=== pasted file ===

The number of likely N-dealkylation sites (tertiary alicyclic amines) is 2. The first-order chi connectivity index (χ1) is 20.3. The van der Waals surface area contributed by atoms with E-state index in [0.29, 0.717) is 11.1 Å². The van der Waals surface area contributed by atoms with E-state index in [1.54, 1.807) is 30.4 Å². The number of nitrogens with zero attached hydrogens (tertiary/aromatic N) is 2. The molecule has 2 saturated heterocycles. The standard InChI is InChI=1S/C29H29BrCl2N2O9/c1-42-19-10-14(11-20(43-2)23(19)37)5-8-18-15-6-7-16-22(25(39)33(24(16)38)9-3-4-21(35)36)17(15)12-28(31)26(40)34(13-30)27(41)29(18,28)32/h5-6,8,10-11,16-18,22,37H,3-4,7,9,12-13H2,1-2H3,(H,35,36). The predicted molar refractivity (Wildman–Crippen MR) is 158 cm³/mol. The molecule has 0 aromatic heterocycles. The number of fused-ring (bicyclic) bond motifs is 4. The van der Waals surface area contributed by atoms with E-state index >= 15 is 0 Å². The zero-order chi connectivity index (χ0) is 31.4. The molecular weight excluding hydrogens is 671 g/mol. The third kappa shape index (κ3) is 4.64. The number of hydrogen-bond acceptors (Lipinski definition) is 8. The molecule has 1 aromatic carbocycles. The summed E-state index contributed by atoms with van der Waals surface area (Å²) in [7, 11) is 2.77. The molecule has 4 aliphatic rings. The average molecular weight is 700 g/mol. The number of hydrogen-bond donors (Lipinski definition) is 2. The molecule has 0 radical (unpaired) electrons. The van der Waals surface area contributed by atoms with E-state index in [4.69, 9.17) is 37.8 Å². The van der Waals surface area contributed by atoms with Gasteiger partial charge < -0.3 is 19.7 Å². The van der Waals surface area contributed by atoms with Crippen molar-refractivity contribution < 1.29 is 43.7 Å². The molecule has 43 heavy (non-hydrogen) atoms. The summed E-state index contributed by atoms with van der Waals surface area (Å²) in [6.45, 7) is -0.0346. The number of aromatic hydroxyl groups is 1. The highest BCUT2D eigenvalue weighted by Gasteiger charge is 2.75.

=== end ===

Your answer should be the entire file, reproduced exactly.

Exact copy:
The number of likely N-dealkylation sites (tertiary alicyclic amines) is 2. The first-order chi connectivity index (χ1) is 20.3. The van der Waals surface area contributed by atoms with E-state index in [0.29, 0.717) is 11.1 Å². The van der Waals surface area contributed by atoms with E-state index in [1.54, 1.807) is 30.4 Å². The number of nitrogens with zero attached hydrogens (tertiary/aromatic N) is 2. The molecule has 2 saturated heterocycles. The standard InChI is InChI=1S/C29H29BrCl2N2O9/c1-42-19-10-14(11-20(43-2)23(19)37)5-8-18-15-6-7-16-22(25(39)33(24(16)38)9-3-4-21(35)36)17(15)12-28(31)26(40)34(13-30)27(41)29(18,28)32/h5-6,8,10-11,16-18,22,37H,3-4,7,9,12-13H2,1-2H3,(H,35,36). The predicted molar refractivity (Wildman–Crippen MR) is 158 cm³/mol. The molecule has 0 aromatic heterocycles. The number of fused-ring (bicyclic) bond motifs is 4. The van der Waals surface area contributed by atoms with E-state index >= 15 is 0 Å². The zero-order chi connectivity index (χ0) is 31.4. The molecular weight excluding hydrogens is 671 g/mol. The third kappa shape index (κ3) is 4.64. The number of hydrogen-bond acceptors (Lipinski definition) is 8. The molecule has 1 aromatic carbocycles. The summed E-state index contributed by atoms with van der Waals surface area (Å²) in [7, 11) is 2.77. The molecule has 4 aliphatic rings. The average molecular weight is 700 g/mol. The number of hydrogen-bond donors (Lipinski definition) is 2. The molecule has 0 radical (unpaired) electrons. The van der Waals surface area contributed by atoms with E-state index in [4.69, 9.17) is 37.8 Å². The van der Waals surface area contributed by atoms with Gasteiger partial charge < -0.3 is 19.7 Å². The van der Waals surface area contributed by atoms with Crippen molar-refractivity contribution < 1.29 is 43.7 Å². The molecule has 43 heavy (non-hydrogen) atoms. The summed E-state index contributed by atoms with van der Waals surface area (Å²) in [6.45, 7) is -0.0346. The number of aromatic hydroxyl groups is 1. The highest BCUT2D eigenvalue weighted by Gasteiger charge is 2.75.